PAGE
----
All my life I have been an indoor kind of girl. I really didn't think I had much of a choice. Every time I went outside, I was in excrutiating pain. Before I was even old enough to know better, I would stay indoors.
When I was about 18 months old, my mom took me to the beach near where we lived in Florida. Within a half hour, I started screaming. Nothing could be physically seen wrong with me until the swelling started. Then I turned purple, so when the doctors saw me, they said I had been stung by a jelly fish. It seemed logical to my parents. Months later the same thing happened and the doctors said it must have been caused by decomposed jelly fish, or maybe even an allergic reaction to the sunscreen. Each time it ended the same; me swollen and purple and the doctors not knowing the cause.
As I got older, I learned to adapt by wearing certain clothing and staying out of the sun. If I was forced to go outside for some reason or another, I was very quick to spot the shaded areas so the pain could be lessened a bit. My clothing tends to look a bit extravagant, especially my Sunday dress. When I take a simple dress; add long satin gloves, big hats (always nicely decorated to match dress) and topped off with a parasol, people just think I'm an extravagant person. It's easier for me if they think that than have to explain to them that sunlight is painful.
At work my co-workers call me the "vampire" because I work in a dark corner with all my windows covered. Any time I have to walk outside, I have on a big hat and gloves. For me my biggest frustration is that I only got my diagnosis in October 2005. I am a 28 year old woman who was thought to be crazy by everyone else—even doctors—until the diagnosis. I have been told that it was only in my head and that the sun could not be hurting me until my last episode.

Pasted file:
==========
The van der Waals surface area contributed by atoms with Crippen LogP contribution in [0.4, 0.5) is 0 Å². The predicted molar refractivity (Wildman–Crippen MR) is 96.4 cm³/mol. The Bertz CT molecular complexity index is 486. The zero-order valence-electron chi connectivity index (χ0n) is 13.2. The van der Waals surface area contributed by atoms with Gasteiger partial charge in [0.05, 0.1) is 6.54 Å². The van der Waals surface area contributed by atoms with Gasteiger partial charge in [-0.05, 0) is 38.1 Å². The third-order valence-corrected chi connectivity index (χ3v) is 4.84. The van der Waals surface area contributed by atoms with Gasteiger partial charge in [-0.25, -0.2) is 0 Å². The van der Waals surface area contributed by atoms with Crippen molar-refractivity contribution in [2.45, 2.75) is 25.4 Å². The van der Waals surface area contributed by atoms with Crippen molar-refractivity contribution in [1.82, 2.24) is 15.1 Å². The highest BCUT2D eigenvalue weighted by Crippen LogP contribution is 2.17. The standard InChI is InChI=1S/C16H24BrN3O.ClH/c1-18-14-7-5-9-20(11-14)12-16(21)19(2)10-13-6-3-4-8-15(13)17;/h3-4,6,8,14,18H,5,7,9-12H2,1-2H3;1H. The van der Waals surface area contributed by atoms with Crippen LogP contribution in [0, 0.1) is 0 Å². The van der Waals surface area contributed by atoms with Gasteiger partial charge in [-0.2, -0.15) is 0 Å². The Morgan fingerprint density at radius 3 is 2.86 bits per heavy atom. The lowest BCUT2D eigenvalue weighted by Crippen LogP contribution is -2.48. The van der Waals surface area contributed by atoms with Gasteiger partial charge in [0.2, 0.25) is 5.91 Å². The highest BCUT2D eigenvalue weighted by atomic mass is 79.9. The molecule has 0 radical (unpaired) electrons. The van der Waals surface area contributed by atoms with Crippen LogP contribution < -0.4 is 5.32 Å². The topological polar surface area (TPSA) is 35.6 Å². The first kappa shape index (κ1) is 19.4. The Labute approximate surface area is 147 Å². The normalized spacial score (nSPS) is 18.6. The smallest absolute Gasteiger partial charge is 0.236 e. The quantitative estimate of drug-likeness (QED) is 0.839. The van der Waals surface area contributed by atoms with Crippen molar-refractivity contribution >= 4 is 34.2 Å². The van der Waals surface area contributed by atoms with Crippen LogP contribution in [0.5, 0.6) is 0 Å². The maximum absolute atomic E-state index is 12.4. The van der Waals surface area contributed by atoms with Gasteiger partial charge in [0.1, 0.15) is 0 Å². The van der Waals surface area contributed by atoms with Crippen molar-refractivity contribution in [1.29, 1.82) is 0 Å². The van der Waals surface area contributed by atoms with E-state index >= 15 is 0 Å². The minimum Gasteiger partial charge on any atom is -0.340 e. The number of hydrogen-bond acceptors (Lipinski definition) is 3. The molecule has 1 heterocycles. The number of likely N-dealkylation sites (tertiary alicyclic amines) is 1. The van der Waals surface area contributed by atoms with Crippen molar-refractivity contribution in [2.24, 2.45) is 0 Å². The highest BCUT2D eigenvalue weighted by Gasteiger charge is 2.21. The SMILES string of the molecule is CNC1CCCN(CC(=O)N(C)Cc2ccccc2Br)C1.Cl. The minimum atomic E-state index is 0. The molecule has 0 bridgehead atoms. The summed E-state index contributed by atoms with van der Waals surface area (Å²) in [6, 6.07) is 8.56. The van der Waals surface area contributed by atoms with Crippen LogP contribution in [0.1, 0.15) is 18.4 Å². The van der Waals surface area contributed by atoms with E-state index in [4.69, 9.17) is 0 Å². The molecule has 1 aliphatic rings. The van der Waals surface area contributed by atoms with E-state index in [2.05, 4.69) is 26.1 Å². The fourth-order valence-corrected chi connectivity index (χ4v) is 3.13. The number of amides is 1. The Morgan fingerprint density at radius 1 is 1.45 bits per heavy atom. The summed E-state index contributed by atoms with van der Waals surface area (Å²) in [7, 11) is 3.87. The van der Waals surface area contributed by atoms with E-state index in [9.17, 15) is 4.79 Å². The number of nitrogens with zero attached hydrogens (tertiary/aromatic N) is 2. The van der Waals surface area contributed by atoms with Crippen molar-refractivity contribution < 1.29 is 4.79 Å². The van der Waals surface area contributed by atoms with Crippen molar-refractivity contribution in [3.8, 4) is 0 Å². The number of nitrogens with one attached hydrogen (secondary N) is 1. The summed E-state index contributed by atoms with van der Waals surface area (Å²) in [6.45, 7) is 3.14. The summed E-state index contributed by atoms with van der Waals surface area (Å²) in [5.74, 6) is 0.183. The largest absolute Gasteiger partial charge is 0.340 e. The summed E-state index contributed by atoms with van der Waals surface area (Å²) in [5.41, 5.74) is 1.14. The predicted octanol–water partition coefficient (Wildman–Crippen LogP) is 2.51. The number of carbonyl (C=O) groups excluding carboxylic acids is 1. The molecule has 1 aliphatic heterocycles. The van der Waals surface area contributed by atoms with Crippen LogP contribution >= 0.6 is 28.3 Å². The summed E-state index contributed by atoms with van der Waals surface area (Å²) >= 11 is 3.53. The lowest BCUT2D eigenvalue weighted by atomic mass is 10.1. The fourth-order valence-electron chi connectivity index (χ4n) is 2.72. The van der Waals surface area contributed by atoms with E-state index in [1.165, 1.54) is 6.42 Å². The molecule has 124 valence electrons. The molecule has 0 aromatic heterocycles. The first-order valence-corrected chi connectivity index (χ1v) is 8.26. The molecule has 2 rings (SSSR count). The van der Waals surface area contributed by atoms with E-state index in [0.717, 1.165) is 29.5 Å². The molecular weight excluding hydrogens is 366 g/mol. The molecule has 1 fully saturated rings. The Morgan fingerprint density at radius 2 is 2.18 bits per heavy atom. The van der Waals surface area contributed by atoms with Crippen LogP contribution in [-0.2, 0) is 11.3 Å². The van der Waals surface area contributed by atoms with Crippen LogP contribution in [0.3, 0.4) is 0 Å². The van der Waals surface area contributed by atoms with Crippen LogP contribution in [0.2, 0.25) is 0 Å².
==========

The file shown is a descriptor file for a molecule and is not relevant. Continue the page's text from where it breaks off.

Last June, I was outside staying in the shade the entire time and again it was for only about 30 mintues. Even with my long sleeved shirt, my arms were stinging, my hands swelled up, my eyes swelled shut and every part of me that wasn't covered with heavy fabric turned purple. I spent a couple days crying in pain. One night during this period, I couldn't sleep so I got up and decided to watch a movie. It was about children who couldn't be exposed to sunlight. I watched the extra features and found there are a number of diseases that made sunlight painful. So I went on-line, researched them, and found the APF. They lead me to a dermatologist. I went to the only local dermatologist in my area. He then sent me to Vanderbilt because he admitted that my case was a bit out of his range.
That doctor was wonderful. She talked to me, asking questions I never thought were relevant, like what happend when my gall-bladder was removed. And after a good long while, she looked up at me said, "We'll have to do some tests to make sure, but I bet the farm it's porphyria." Then after all the blood tests came back, she knew she was right. I had EPP. If I could have hugged her through the phone, I would have. To finally have a name for what's wrong with me, know that there are others out there like me—and know that I'm not crazy—was a real relief.
Since my diagnosis, I have been involved in seminars at Vanderbilt about rare skin conditions and diseases. They also want me for the liver seminars in the future. I gladly volunteer to help spread some light on this disease that so many doctors know nothing about, so maybe someone else in the future can have a quicker recognition of their condition than what I had.